Often done anonymously in public places, the goal of street or "guerilla" art is to send a message or liven up an otherwise drab urban scene. Guerilla art can come in many forms, from yarn bombing to moss graffiti to lace-based installations. Using a flock of 400 handmade butterflies that seem to congregate in abandoned urban places, Indianapolis-based artist Tasha Lewis focuses on exploring the possibilities of cyanotype, an older technique of photographic processing that results in blue-tinted images.
My current body of work was drawn from an investigation into the cultural/scientific/historical context in which the cyanotype was born. Popularized by scientists, and botanists in particular, the cyanotype is intrinsically tied into the scientific recording boom of the late 19th and early 20th century. These are the times of the curiosity cabinet, the prints of Anna Atkins and a rush of explorers/scientists to colonial lands only to bring back specimens from foreign ecosystems.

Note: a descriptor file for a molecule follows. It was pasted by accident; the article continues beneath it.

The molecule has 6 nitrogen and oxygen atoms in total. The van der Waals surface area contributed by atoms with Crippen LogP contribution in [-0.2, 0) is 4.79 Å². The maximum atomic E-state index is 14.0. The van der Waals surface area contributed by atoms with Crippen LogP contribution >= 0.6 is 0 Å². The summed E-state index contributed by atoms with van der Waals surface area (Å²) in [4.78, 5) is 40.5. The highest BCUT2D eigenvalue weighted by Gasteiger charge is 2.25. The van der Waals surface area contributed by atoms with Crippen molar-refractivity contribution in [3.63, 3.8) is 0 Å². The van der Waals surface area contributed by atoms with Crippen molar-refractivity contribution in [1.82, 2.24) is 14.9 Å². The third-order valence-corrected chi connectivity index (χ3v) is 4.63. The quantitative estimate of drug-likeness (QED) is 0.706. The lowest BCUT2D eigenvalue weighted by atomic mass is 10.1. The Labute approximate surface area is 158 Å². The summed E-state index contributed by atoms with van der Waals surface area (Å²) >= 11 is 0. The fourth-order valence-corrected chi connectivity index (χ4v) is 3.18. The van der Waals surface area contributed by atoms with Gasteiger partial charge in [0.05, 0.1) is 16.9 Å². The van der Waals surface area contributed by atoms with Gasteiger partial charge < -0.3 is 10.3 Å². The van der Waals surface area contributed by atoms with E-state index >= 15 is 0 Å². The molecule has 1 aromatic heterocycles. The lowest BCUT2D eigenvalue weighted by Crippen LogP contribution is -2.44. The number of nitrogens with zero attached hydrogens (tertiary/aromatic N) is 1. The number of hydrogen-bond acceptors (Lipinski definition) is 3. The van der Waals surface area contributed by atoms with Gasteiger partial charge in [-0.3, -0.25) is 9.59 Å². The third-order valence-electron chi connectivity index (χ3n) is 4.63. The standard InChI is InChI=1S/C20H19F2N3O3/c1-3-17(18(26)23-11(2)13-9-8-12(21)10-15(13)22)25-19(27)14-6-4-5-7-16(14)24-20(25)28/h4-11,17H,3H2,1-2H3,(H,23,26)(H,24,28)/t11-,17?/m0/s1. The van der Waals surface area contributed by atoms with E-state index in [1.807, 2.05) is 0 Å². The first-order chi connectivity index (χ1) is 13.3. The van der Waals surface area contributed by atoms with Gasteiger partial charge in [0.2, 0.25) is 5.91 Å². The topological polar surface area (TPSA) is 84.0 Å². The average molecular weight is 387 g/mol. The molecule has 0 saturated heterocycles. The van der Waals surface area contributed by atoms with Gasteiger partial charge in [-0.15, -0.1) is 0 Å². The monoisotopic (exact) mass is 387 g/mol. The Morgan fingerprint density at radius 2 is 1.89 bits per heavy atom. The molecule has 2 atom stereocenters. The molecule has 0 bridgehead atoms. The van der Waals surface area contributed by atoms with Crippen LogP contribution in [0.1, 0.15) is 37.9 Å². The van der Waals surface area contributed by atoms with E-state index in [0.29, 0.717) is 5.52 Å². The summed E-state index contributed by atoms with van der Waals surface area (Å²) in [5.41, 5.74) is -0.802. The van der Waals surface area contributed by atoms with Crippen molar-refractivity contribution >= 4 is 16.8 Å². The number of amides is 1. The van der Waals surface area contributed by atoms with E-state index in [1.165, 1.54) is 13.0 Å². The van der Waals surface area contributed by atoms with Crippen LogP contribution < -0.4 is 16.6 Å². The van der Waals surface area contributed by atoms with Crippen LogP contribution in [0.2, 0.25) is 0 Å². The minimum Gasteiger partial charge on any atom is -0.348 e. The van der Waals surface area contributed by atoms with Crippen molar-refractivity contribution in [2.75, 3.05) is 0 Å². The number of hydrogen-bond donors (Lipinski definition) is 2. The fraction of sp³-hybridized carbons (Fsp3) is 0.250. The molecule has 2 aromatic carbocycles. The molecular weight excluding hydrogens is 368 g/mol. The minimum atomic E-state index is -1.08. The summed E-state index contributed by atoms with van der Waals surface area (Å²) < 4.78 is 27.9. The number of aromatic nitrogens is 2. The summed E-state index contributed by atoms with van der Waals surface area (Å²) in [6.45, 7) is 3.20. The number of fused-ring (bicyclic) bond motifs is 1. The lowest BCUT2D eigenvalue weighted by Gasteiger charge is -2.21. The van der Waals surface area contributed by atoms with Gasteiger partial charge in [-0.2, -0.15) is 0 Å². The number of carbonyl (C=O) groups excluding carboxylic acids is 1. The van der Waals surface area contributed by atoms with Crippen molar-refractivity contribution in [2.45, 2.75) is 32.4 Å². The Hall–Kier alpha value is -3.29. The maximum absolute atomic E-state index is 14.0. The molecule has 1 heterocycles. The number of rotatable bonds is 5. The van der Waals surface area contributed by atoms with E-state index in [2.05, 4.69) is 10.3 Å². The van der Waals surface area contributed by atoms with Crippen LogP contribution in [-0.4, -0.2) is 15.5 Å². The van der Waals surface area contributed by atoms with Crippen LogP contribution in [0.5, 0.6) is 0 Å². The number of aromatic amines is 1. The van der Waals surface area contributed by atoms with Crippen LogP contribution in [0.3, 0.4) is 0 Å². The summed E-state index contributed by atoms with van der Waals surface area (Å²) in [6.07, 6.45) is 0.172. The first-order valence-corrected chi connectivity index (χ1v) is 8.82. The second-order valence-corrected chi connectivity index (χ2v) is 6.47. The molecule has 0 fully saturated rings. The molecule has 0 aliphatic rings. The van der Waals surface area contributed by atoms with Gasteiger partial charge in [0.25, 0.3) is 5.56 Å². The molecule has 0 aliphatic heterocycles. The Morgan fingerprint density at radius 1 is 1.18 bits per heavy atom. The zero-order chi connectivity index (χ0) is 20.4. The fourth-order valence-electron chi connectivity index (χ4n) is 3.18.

The cyanotype is a process of documenting. The resultant image is a kind of scientific stand-in for the actual object in question. It is the trace of the original. In this way, like cyanotype’s use for building blue prints in more recent centuries, my work is formed as the re-presentation of something real; it is somehow not quite the object itself.
It's a simple but striking idea; from far away, these butterflies look quite real, bringing much-needed life to the places they inhabit and probably much joy to the people who see them. You can check out more of Lewis' work on her Tumblr, and follow a map of where the next installations will be located.
Hat tip: This Is Colossal